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Would you illuminate if there is any difference between the two? When/where would you rather use one than the other?

  1. In the park is Mary.

  2. In the park Mary is.

The normal word order for English sentences is subject then verb. If sentence #1 is correct, why does the verb come before the subject?

If sentence #2 is not common, or is ungrammatical, why can't the subject come before the verb?

Or is "in the park" the subject?

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    The second one is Yoda. – Avigrail Jan 26 '15 at 10:58
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    How did this question get three close votes? It's an excellent question!!! I'd like to see one of the close-voters try and answer it properly. – Araucaria - Not here any more. Jan 28 '15 at 10:43
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    Hi Nima, your question had three close-votes and I think it's an excellent question. I've had a little edit to make it clear what the interesting problem is - and added a bounty. If you want to roll back the edits that's fine. Or you could just edit a full stop or something and my name will disappear from under your post. Nice question +1 :D – Araucaria - Not here any more. Jan 28 '15 at 11:07
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    Of course, if I was to visit the park, then there's the obvious: "In the park is the handsomest tiger in the world!" :D – F.E. Jan 28 '15 at 21:37
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    The second one, "In the park Mary is," sounds like: "In the park, Mary exists," which is awkward. – Pyraminx Jan 29 '15 at 23:42
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Because Merry is both a name, and another word for happy, I’m going to change it to John to cut down on confusion.

1) “In the park John is.”

This (1) is wrong. I'll leave it to someone who is better able to explain grammatical details to go over why.

2) “In the park is John.”

This (2) is grammatically correct, but it is very unusual to use this word order with a person, especially in such a simple sentence. It is a little more common with objects, or a group of people, like “In the park is a playground. On the playground is a group of kids.” It is still a less common word order, and often used to sound poetical, or because it helps a listener keep track of objects and phrases in a long, complicated sentence. When you put the phrase ‘In the park’ first, you are emphasizing the important of the park over whatever follows.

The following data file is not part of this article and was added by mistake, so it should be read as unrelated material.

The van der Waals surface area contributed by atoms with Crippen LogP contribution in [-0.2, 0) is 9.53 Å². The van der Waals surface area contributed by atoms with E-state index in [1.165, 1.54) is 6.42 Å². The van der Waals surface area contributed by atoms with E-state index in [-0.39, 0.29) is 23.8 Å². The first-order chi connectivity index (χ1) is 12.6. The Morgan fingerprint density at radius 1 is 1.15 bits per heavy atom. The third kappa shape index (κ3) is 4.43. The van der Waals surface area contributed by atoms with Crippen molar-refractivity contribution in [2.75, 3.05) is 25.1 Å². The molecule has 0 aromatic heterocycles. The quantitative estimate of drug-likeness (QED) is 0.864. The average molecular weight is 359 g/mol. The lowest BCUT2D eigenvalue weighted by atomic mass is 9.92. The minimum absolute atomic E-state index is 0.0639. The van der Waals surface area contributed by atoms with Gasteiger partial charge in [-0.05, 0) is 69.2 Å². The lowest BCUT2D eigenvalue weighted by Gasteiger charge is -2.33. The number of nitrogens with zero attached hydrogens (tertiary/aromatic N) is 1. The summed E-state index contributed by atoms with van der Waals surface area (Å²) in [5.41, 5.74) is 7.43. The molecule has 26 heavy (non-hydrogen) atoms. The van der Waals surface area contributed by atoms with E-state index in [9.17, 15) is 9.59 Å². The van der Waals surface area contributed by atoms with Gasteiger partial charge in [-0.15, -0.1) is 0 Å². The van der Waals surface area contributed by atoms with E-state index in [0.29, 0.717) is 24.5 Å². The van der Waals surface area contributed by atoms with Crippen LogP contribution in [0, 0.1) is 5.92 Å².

3) "John is in the park."

This (3) is by far the most normal and preferred way to say it.

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  • “In the park John is.” - While doing Noun-Name can be a little ambiguous (The River Wild/The Wild River vs. The Park John/John Park), I think the main reason it's wrong is because American English Just Doesn't Do That. Putting the verb at the end of the sentence primes the listener/reader to expect that John is doing something in the park. In the park, John is reading. In the park, John is singing. In the park, John is playing with his child. – A.Beth Jan 27 '15 at 6:12
  • Hmmm, At the bottom of the garden is a shed. Opposite the post office is a chemist's. Under the bridge lives a crocodile ... Here comes Bob, In the beginning was the word. In the box was a tiny key. I'm not sure these kinds of sentences are very unusual at all! :-) – Araucaria - Not here any more. Jan 28 '15 at 10:46
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    @Araucaria Good point. They are less common than using SVO word order, but unusual was too strong. – Karen Jan 28 '15 at 16:45
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    Also, perhaps consider: "In the park is an old lady chopping the heads off puppies". . . . er, or something like that. :D – F.E. Jan 28 '15 at 19:35
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    Also, there's: "In the park was a handsome tiger." – F.E. Jan 28 '15 at 19:36
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The first sentence, "In the park is Mary", is grammatically correct, but is awkward. Using the normal SVO (subject-verb-object) word order - "Mary is in the park" - is far better and more understandable.